Infused with the heartfelt patriotism of a Ford commercial, "Carrier" is a strange bird. Although PBS devotes 10 hours to it, this documentary from Mel Gibson's Icon Prods. provides a wafer-thin glimpse of life aboard the nuclear aircraft carrier Nimitz, a floating city occupied by 5,000 souls.
Infused with the heartfelt patriotism of a Ford commercial, “Carrier” is a strange bird. Although PBS devotes 10 hours to it, this documentary from Mel Gibson’s Icon Prods. provides a wafer-thin glimpse of life aboard the nuclear aircraft carrier Nimitz, a floating city occupied by 5,000 souls. Lovingly filmed in high definition, the project aspires to be reality TV-meets-“Top Gun,” employing pop-music montages to target a younger (and perhaps more red-state) crowd than PBS normally attracts. Beyond highlighting the crew’s sacrifice, however, the project misfires, too self-consciously stooping to commercial sensibilities in order to conquer.
At times “Carrier” plays like a thinly veiled response to PBS’ conservative critics, admirably putting a human face on American soldiers. The problem is that these carefully manicured portraits seldom escape war-movie cliches, and the glossy photography and song score are so manipulative the effect mostly has as much depth as a “Support the troops” bumper sticker.
A major undertaking scheduled to play across consecutive nights, “Carrier” opens with the Nimitz shipping out to Hong Kong en route to the Persian Gulf as part of a six-month deployment.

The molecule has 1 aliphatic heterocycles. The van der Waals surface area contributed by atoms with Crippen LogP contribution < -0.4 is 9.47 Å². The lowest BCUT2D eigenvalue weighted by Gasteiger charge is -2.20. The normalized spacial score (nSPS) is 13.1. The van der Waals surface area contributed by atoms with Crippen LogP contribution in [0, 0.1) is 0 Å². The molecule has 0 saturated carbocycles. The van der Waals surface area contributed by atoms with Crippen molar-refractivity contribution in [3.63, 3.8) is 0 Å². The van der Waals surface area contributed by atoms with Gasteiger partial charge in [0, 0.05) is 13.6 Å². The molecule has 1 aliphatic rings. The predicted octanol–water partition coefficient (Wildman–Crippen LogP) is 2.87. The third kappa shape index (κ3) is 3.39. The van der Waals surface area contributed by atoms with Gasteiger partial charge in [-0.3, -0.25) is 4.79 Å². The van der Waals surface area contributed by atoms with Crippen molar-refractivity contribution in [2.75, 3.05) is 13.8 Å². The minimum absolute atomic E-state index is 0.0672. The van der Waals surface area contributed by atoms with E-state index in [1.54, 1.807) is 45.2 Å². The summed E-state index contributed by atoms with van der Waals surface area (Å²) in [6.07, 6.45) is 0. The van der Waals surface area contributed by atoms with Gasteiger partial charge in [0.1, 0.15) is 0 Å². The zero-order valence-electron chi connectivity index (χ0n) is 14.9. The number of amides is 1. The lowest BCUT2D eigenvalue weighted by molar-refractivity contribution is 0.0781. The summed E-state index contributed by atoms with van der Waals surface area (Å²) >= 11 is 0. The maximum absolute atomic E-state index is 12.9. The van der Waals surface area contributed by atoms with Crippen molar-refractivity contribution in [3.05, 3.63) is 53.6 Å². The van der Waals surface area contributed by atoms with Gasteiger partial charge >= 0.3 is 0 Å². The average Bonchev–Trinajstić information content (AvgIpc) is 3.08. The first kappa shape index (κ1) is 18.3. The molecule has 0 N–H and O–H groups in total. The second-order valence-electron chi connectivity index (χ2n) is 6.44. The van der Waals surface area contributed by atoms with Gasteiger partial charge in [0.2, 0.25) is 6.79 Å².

The personnel’s average age is 19, and in keeping with their youth they come complete with raging hormones and an assortment of daytime TV-worthy problems: an unplanned pregnancy back home; racial tensions; the “Don’t ask, don’t tell” policy; and a “work hard, play hard” mantra that leads to fraternity-style boozing and occasionally consequences.
In terms of politics, the views expressed are as varied as those back home, ranging from gung-ho support for President Bush to “I really don’t see any reason for us to be here.”
“Carrier” doesn’t whitewash these issues, yet nor does it bring any new insight to them; rather, as structured by director Maro Chermayeff (PBS’ “Frontier House”), the emphasis tilts heavily toward style over substance, with a look and soundtrack modeled after “Top Gun.”
The initial hours convey the drudgery and monotony of being on board, before the pace quickens in hour five, when the Nimitz finally reaches the Persian Gulf. The last two hours, meanwhile, focus largely on the crew’s sacrifices in terms of family — the guilt associated with missed birthdays and anniversaries, and even Navy-sponsored classes on how to behave when reuniting with loved ones.
What’s lacking, especially in the early going, is much narrative momentum beyond the adoring shots of hardware. Much is made of the disproportionate number of men to women, for example, which one crewman rather vividly describes as “seven hot dogs for every one bun.” After that, though, the question of fraternization among personnel (frowned upon by higher-ups) just sort of sits there.
Clearly, the producers have endeavored to offer a snapshot of their service, but because “Carrier” lacks a sharp point of view, there’s a kind of “duh” quality to the results. The producers seem so enamored with the production’s technical aspects and the unprecedented access they were granted as to blunt the storytelling’s edges. And while there are tears aplenty and several genuinely emotional moments near the end, the heavyhanded musical accompaniment proves at best a distraction that comes close to undermining them.
“Support the troops” has become a popular political mantra, tossed about so cavalierly as to render it practically meaningless. Yet while “Carrier” seeks to give that applause-line context, at 10 hours it too often drifts along as aimlessly as a great big boat on a placid sea.